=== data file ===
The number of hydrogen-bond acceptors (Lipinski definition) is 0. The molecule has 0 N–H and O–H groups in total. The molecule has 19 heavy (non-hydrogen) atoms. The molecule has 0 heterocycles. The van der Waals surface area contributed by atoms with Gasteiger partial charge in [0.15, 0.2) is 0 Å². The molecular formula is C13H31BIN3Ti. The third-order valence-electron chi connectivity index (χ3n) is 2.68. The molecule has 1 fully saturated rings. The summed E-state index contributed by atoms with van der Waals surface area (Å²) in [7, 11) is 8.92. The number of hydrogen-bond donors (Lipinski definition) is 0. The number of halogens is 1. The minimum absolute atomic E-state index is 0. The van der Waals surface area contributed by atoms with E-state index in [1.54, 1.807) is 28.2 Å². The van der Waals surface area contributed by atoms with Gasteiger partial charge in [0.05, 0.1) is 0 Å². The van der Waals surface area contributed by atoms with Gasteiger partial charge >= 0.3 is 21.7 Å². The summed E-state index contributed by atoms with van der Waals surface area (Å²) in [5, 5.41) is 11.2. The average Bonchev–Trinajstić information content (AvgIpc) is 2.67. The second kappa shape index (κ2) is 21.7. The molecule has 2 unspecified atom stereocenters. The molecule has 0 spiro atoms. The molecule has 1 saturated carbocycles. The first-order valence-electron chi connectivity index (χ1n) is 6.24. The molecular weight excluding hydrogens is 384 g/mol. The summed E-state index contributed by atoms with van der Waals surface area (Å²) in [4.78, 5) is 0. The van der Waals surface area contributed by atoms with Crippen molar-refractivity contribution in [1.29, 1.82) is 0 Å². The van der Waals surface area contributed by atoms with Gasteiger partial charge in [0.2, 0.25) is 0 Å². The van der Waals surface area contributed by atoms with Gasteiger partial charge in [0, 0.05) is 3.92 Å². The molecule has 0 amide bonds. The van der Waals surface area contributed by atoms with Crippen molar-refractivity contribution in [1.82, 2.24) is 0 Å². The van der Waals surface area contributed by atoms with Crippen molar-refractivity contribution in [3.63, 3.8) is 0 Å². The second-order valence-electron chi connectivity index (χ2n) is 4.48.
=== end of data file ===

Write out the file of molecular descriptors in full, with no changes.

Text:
The number of hydrogen-bond acceptors (Lipinski definition) is 0. The molecule has 0 N–H and O–H groups in total. The molecule has 19 heavy (non-hydrogen) atoms. The molecule has 0 heterocycles. The van der Waals surface area contributed by atoms with Gasteiger partial charge in [0.15, 0.2) is 0 Å². The molecular formula is C13H31BIN3Ti. The third-order valence-electron chi connectivity index (χ3n) is 2.68. The molecule has 1 fully saturated rings. The summed E-state index contributed by atoms with van der Waals surface area (Å²) in [7, 11) is 8.92. The number of hydrogen-bond donors (Lipinski definition) is 0. The number of halogens is 1. The minimum absolute atomic E-state index is 0. The van der Waals surface area contributed by atoms with E-state index in [1.54, 1.807) is 28.2 Å². The van der Waals surface area contributed by atoms with Gasteiger partial charge in [0.05, 0.1) is 0 Å². The van der Waals surface area contributed by atoms with Gasteiger partial charge >= 0.3 is 21.7 Å². The summed E-state index contributed by atoms with van der Waals surface area (Å²) in [5, 5.41) is 11.2. The average Bonchev–Trinajstić information content (AvgIpc) is 2.67. The second kappa shape index (κ2) is 21.7. The molecule has 2 unspecified atom stereocenters. The molecule has 0 spiro atoms. The molecule has 1 saturated carbocycles. The first-order valence-electron chi connectivity index (χ1n) is 6.24. The molecular weight excluding hydrogens is 384 g/mol. The summed E-state index contributed by atoms with van der Waals surface area (Å²) in [4.78, 5) is 0. The van der Waals surface area contributed by atoms with Crippen molar-refractivity contribution in [1.29, 1.82) is 0 Å². The van der Waals surface area contributed by atoms with Gasteiger partial charge in [0.2, 0.25) is 0 Å². The van der Waals surface area contributed by atoms with Gasteiger partial charge in [0, 0.05) is 3.92 Å². The molecule has 0 amide bonds. The van der Waals surface area contributed by atoms with Crippen molar-refractivity contribution in [1.82, 2.24) is 0 Å². The van der Waals surface area contributed by atoms with Crippen molar-refractivity contribution in [3.63, 3.8) is 0 Å². The second-order valence-electron chi connectivity index (χ2n) is 4.48.